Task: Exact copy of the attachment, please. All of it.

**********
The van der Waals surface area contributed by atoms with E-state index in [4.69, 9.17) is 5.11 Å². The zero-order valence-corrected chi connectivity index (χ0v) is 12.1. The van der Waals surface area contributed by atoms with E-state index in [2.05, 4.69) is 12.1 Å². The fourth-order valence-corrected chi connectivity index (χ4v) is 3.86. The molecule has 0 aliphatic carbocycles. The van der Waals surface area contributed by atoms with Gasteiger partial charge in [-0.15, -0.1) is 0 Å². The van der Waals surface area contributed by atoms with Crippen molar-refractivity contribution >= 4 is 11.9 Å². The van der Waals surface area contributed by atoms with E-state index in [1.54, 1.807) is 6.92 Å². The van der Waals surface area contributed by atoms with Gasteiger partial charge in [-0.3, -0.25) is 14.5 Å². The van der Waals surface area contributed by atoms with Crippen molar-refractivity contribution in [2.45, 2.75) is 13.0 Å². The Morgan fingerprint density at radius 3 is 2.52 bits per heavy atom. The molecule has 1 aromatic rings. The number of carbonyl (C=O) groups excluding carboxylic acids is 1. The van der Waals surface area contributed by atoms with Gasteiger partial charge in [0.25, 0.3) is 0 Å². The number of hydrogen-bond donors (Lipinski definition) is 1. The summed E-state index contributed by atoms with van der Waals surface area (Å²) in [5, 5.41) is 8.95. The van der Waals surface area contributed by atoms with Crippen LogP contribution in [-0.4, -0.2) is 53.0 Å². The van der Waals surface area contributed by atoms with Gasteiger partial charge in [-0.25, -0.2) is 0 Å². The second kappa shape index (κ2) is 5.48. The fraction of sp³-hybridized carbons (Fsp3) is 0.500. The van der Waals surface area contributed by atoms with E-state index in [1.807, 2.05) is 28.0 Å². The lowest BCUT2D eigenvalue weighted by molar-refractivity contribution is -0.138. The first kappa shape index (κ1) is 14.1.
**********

The van der Waals surface area contributed by atoms with E-state index in [4.69, 9.17) is 5.11 Å². The zero-order valence-corrected chi connectivity index (χ0v) is 12.1. The van der Waals surface area contributed by atoms with E-state index in [2.05, 4.69) is 12.1 Å². The fourth-order valence-corrected chi connectivity index (χ4v) is 3.86. The molecule has 0 aliphatic carbocycles. The van der Waals surface area contributed by atoms with Gasteiger partial charge in [-0.15, -0.1) is 0 Å². The van der Waals surface area contributed by atoms with Crippen molar-refractivity contribution >= 4 is 11.9 Å². The van der Waals surface area contributed by atoms with E-state index in [1.54, 1.807) is 6.92 Å². The van der Waals surface area contributed by atoms with Gasteiger partial charge in [-0.3, -0.25) is 14.5 Å². The van der Waals surface area contributed by atoms with Crippen molar-refractivity contribution in [2.45, 2.75) is 13.0 Å². The Morgan fingerprint density at radius 3 is 2.52 bits per heavy atom. The molecule has 1 aromatic rings. The number of carbonyl (C=O) groups excluding carboxylic acids is 1. The van der Waals surface area contributed by atoms with Gasteiger partial charge in [0.25, 0.3) is 0 Å². The number of hydrogen-bond donors (Lipinski definition) is 1. The summed E-state index contributed by atoms with van der Waals surface area (Å²) in [5, 5.41) is 8.95. The van der Waals surface area contributed by atoms with Crippen LogP contribution in [-0.4, -0.2) is 53.0 Å². The van der Waals surface area contributed by atoms with Gasteiger partial charge in [-0.25, -0.2) is 0 Å². The second kappa shape index (κ2) is 5.48. The fraction of sp³-hybridized carbons (Fsp3) is 0.500. The van der Waals surface area contributed by atoms with E-state index in [1.807, 2.05) is 28.0 Å². The lowest BCUT2D eigenvalue weighted by molar-refractivity contribution is -0.138. The first kappa shape index (κ1) is 14.1.